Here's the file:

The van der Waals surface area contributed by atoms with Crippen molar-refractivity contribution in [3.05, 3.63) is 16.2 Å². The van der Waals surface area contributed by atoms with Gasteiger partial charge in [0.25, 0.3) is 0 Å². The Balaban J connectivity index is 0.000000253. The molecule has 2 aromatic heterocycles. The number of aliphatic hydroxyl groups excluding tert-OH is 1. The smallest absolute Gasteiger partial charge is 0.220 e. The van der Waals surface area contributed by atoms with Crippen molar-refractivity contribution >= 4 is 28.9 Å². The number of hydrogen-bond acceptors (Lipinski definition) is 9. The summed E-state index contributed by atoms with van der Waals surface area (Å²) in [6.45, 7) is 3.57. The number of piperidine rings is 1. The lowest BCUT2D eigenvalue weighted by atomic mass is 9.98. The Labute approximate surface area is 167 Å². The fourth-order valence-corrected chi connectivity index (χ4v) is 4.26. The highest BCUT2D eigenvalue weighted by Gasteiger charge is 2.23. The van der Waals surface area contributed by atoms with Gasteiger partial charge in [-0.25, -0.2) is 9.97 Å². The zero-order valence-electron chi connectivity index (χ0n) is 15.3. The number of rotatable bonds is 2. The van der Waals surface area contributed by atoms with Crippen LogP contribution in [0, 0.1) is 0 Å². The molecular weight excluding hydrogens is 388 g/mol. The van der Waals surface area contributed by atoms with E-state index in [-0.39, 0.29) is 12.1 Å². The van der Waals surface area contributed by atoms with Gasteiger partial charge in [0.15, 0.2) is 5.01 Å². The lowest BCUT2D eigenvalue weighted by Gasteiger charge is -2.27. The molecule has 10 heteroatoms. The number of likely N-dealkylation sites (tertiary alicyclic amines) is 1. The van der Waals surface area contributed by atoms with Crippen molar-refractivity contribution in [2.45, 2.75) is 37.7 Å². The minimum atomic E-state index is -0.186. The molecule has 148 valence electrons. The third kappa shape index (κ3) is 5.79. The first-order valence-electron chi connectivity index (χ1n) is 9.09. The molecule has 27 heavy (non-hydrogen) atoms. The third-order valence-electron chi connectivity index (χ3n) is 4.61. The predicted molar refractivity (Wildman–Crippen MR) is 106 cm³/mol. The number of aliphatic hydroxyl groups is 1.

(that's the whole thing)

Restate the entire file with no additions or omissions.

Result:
The van der Waals surface area contributed by atoms with Crippen molar-refractivity contribution in [3.05, 3.63) is 16.2 Å². The van der Waals surface area contributed by atoms with Gasteiger partial charge in [0.25, 0.3) is 0 Å². The Balaban J connectivity index is 0.000000253. The molecule has 2 aromatic heterocycles. The number of aliphatic hydroxyl groups excluding tert-OH is 1. The smallest absolute Gasteiger partial charge is 0.220 e. The van der Waals surface area contributed by atoms with Crippen molar-refractivity contribution >= 4 is 28.9 Å². The number of hydrogen-bond acceptors (Lipinski definition) is 9. The summed E-state index contributed by atoms with van der Waals surface area (Å²) in [6.45, 7) is 3.57. The number of piperidine rings is 1. The lowest BCUT2D eigenvalue weighted by atomic mass is 9.98. The Labute approximate surface area is 167 Å². The fourth-order valence-corrected chi connectivity index (χ4v) is 4.26. The highest BCUT2D eigenvalue weighted by Gasteiger charge is 2.23. The van der Waals surface area contributed by atoms with Gasteiger partial charge in [-0.25, -0.2) is 9.97 Å². The zero-order valence-electron chi connectivity index (χ0n) is 15.3. The number of rotatable bonds is 2. The van der Waals surface area contributed by atoms with Crippen LogP contribution in [0, 0.1) is 0 Å². The molecular weight excluding hydrogens is 388 g/mol. The van der Waals surface area contributed by atoms with E-state index in [-0.39, 0.29) is 12.1 Å². The van der Waals surface area contributed by atoms with Gasteiger partial charge in [0.15, 0.2) is 5.01 Å². The lowest BCUT2D eigenvalue weighted by Gasteiger charge is -2.27. The molecule has 10 heteroatoms. The number of likely N-dealkylation sites (tertiary alicyclic amines) is 1. The van der Waals surface area contributed by atoms with Crippen molar-refractivity contribution in [2.45, 2.75) is 37.7 Å². The minimum atomic E-state index is -0.186. The molecule has 148 valence electrons. The third kappa shape index (κ3) is 5.79. The first-order valence-electron chi connectivity index (χ1n) is 9.09. The molecule has 27 heavy (non-hydrogen) atoms. The third-order valence-electron chi connectivity index (χ3n) is 4.61. The predicted molar refractivity (Wildman–Crippen MR) is 106 cm³/mol. The number of aliphatic hydroxyl groups is 1.